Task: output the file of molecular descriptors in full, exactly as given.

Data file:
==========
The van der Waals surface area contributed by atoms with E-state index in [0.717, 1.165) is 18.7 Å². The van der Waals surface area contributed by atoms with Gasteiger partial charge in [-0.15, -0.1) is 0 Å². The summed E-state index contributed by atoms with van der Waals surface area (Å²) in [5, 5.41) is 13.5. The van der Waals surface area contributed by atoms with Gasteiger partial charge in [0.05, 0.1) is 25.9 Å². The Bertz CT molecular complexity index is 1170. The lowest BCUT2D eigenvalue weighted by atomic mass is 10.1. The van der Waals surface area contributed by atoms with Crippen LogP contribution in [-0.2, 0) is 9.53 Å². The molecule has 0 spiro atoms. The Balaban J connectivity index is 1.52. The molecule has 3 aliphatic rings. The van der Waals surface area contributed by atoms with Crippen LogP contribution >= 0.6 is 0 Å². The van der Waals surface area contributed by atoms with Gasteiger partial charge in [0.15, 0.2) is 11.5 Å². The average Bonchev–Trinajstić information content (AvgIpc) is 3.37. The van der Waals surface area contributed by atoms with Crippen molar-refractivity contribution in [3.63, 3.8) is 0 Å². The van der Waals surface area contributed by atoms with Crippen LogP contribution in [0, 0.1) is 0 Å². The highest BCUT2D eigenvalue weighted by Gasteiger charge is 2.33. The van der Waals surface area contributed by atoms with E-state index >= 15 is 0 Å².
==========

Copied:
The van der Waals surface area contributed by atoms with E-state index in [0.717, 1.165) is 18.7 Å². The van der Waals surface area contributed by atoms with Gasteiger partial charge in [-0.15, -0.1) is 0 Å². The summed E-state index contributed by atoms with van der Waals surface area (Å²) in [5, 5.41) is 13.5. The van der Waals surface area contributed by atoms with Gasteiger partial charge in [0.05, 0.1) is 25.9 Å². The Bertz CT molecular complexity index is 1170. The lowest BCUT2D eigenvalue weighted by atomic mass is 10.1. The van der Waals surface area contributed by atoms with Crippen LogP contribution in [-0.2, 0) is 9.53 Å². The molecule has 0 spiro atoms. The Balaban J connectivity index is 1.52. The molecule has 3 aliphatic rings. The van der Waals surface area contributed by atoms with Crippen LogP contribution >= 0.6 is 0 Å². The van der Waals surface area contributed by atoms with Gasteiger partial charge in [0.15, 0.2) is 11.5 Å². The average Bonchev–Trinajstić information content (AvgIpc) is 3.37. The van der Waals surface area contributed by atoms with Crippen molar-refractivity contribution in [3.63, 3.8) is 0 Å². The van der Waals surface area contributed by atoms with Crippen LogP contribution in [0, 0.1) is 0 Å². The highest BCUT2D eigenvalue weighted by Gasteiger charge is 2.33. The van der Waals surface area contributed by atoms with E-state index >= 15 is 0 Å².